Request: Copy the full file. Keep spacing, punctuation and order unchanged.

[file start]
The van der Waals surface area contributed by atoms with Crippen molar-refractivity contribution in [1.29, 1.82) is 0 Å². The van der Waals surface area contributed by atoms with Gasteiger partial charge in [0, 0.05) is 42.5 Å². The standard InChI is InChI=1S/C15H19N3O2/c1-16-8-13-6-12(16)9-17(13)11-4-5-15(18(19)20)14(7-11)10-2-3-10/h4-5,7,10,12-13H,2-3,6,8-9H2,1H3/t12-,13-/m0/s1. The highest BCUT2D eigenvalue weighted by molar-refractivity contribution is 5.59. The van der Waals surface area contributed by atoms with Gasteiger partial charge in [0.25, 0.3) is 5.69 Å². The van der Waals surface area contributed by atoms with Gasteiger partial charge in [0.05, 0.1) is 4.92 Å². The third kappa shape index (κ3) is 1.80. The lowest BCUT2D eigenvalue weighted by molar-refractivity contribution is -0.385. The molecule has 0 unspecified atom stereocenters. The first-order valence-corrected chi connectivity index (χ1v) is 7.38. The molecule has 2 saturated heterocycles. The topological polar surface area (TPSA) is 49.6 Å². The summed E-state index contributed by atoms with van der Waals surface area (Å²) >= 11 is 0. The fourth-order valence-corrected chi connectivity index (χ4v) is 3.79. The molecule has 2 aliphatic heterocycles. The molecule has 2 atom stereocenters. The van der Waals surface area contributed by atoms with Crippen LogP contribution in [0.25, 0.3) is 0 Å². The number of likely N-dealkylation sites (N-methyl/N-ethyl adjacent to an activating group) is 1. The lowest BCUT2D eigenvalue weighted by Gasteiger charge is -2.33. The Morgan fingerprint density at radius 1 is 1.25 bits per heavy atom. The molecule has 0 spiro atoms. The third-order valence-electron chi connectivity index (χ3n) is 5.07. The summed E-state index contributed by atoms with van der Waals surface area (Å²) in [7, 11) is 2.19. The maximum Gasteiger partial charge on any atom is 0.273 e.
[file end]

The van der Waals surface area contributed by atoms with Crippen molar-refractivity contribution in [1.29, 1.82) is 0 Å². The van der Waals surface area contributed by atoms with Gasteiger partial charge in [0, 0.05) is 42.5 Å². The standard InChI is InChI=1S/C15H19N3O2/c1-16-8-13-6-12(16)9-17(13)11-4-5-15(18(19)20)14(7-11)10-2-3-10/h4-5,7,10,12-13H,2-3,6,8-9H2,1H3/t12-,13-/m0/s1. The highest BCUT2D eigenvalue weighted by molar-refractivity contribution is 5.59. The van der Waals surface area contributed by atoms with Gasteiger partial charge in [0.25, 0.3) is 5.69 Å². The van der Waals surface area contributed by atoms with Gasteiger partial charge in [0.05, 0.1) is 4.92 Å². The third kappa shape index (κ3) is 1.80. The lowest BCUT2D eigenvalue weighted by molar-refractivity contribution is -0.385. The molecule has 0 unspecified atom stereocenters. The first-order valence-corrected chi connectivity index (χ1v) is 7.38. The molecule has 2 saturated heterocycles. The topological polar surface area (TPSA) is 49.6 Å². The summed E-state index contributed by atoms with van der Waals surface area (Å²) >= 11 is 0. The fourth-order valence-corrected chi connectivity index (χ4v) is 3.79. The molecule has 2 aliphatic heterocycles. The molecule has 2 atom stereocenters. The van der Waals surface area contributed by atoms with Crippen LogP contribution in [0.25, 0.3) is 0 Å². The number of likely N-dealkylation sites (N-methyl/N-ethyl adjacent to an activating group) is 1. The lowest BCUT2D eigenvalue weighted by Gasteiger charge is -2.33. The Morgan fingerprint density at radius 1 is 1.25 bits per heavy atom. The molecule has 0 spiro atoms. The third-order valence-electron chi connectivity index (χ3n) is 5.07. The summed E-state index contributed by atoms with van der Waals surface area (Å²) in [7, 11) is 2.19. The maximum Gasteiger partial charge on any atom is 0.273 e.